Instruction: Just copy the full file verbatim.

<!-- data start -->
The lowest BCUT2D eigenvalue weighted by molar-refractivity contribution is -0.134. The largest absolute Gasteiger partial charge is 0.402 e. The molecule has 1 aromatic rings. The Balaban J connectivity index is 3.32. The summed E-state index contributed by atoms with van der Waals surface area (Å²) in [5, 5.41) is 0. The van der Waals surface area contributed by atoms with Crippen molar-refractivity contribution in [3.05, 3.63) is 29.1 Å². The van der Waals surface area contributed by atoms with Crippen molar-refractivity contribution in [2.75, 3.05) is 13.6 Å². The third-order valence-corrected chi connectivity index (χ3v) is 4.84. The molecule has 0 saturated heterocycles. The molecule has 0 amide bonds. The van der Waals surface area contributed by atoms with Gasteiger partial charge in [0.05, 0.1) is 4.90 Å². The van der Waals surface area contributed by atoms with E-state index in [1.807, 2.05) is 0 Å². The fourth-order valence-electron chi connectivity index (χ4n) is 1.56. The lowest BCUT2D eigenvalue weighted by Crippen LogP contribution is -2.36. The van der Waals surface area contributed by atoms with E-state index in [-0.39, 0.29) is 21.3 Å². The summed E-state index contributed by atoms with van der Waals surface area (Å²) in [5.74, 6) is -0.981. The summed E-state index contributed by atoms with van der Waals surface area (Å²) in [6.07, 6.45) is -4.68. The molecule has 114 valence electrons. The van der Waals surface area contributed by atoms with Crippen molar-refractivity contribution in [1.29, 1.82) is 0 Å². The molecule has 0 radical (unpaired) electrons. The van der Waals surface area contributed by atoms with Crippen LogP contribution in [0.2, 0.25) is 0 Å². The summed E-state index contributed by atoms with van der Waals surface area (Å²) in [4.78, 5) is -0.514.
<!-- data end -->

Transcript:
The lowest BCUT2D eigenvalue weighted by molar-refractivity contribution is -0.134. The largest absolute Gasteiger partial charge is 0.402 e. The molecule has 1 aromatic rings. The Balaban J connectivity index is 3.32. The summed E-state index contributed by atoms with van der Waals surface area (Å²) in [5, 5.41) is 0. The van der Waals surface area contributed by atoms with Crippen molar-refractivity contribution in [3.05, 3.63) is 29.1 Å². The van der Waals surface area contributed by atoms with Crippen molar-refractivity contribution in [2.75, 3.05) is 13.6 Å². The third-order valence-corrected chi connectivity index (χ3v) is 4.84. The molecule has 0 saturated heterocycles. The molecule has 0 amide bonds. The van der Waals surface area contributed by atoms with Gasteiger partial charge in [0.05, 0.1) is 4.90 Å². The van der Waals surface area contributed by atoms with E-state index in [1.807, 2.05) is 0 Å². The fourth-order valence-electron chi connectivity index (χ4n) is 1.56. The lowest BCUT2D eigenvalue weighted by Crippen LogP contribution is -2.36. The van der Waals surface area contributed by atoms with E-state index in [-0.39, 0.29) is 21.3 Å². The summed E-state index contributed by atoms with van der Waals surface area (Å²) in [5.74, 6) is -0.981. The summed E-state index contributed by atoms with van der Waals surface area (Å²) in [6.07, 6.45) is -4.68. The molecule has 114 valence electrons. The van der Waals surface area contributed by atoms with Crippen molar-refractivity contribution in [1.29, 1.82) is 0 Å². The molecule has 0 radical (unpaired) electrons. The van der Waals surface area contributed by atoms with Crippen LogP contribution in [0.2, 0.25) is 0 Å². The summed E-state index contributed by atoms with van der Waals surface area (Å²) in [4.78, 5) is -0.514.